Maitotoxin-induced calcium entry in human lymphocytes: modulation by yessotoxin, Ca(2+) channel blockers and kinases.
de la Rosa LA
, Alfonso A
, Vilariño N
, Vieytes MR
, Yasumoto T
, Botana LM
Department of Pharmacology, Faculty of Veterinary, University of Santiago de Compostela, Lugo 27002, Spain.
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We have studied the effect of the ciguatera-related toxin maitotoxin (MTX) on the cytosolic free calcium concentration ([Ca(2+)]i) of human peripheral blood lymphocytes loaded with the fluorescent probe Fura2 and the regulation of MTX action by different drugs known to interfere in cellular Ca(2+) signalling mechanisms and by the marine phycotoxin yessotoxin (YTX). MTX produced a concentration-dependent elevation of [Ca(2+)]i in a Ca(2+)-containing medium. This effect was stimulated by pretreatment with YTX 1 microM and NiCl(2) 15 microM. The voltage-independent Ca(2+) channel antagonist 1-[beta-[3-(4-methoxyphenyl)propoxyl]-4-methoxyphenyl]-1H-imidazole hydrochloride (SKF96365) blocked the MTX-induced [Ca(2+)]i elevation, while the L-type channel blocker nifedipine had no effect. Pretreatment with NiCl(2) or nifedipine did not modify YTX-induced potentiation of MTX effect, and SKF96365-induced inhibition was reduced in the presence of YTX, which suggest different pathways to act on [Ca(2+)]i. Preincubation with N-[2-(p-bromocinnamylamino)ethyl]-5-isoquinolinesulfonamide.2HCl (H-89) or genistein (10 microM) also had no effect on the MTX-induced [Ca(2+)]i increment. In contrast, the PKC inhibitor bisindolilmaleimide I (GF109203X 1 microM) potentiated the MTX effect, whereas phosphatidylinositol (PI) 3-kinase inhibition with wortmannin (10 nM) reduced the MTX-elicited Ca(2+) entry. In summary, MTX produced Ca(2+) influx into human lymphocytes through a SKF96365-sensitive, nifedipine-insensitive pathway. The MTX-induced [Ca(2+)]i elevation was stimulated by the marine toxin YTX through a mechanism insensitive to SKF96365, nifedipine or NiCl(2). It was also stimulated by the divalent cation Ni(2+) and PKC inhibition and was partially inhibited by PI 3-kinase inhibition.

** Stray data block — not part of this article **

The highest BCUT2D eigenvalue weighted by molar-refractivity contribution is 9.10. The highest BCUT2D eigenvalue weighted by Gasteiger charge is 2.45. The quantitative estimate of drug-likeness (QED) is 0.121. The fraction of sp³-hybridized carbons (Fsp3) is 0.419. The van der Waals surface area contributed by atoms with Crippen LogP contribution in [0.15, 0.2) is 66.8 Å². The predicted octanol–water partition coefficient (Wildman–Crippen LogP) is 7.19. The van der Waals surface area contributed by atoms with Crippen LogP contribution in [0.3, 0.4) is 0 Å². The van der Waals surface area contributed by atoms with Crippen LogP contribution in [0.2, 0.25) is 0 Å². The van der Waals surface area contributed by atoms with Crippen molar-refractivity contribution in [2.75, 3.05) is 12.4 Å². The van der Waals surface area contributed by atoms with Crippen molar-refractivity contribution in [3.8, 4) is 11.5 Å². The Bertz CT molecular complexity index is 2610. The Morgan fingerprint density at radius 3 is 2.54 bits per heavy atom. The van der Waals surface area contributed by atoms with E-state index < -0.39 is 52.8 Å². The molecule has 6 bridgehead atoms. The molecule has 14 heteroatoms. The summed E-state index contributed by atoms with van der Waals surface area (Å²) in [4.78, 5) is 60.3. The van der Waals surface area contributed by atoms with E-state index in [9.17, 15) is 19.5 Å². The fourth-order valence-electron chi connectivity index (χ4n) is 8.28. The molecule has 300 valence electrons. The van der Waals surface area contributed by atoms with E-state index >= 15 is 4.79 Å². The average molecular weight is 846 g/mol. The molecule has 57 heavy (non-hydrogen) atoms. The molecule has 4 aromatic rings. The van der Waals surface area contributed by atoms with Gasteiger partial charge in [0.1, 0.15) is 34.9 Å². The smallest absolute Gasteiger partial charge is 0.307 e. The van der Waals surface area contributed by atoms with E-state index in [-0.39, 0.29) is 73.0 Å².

PMID: 11602181 [PubMed - indexed for MEDLINE]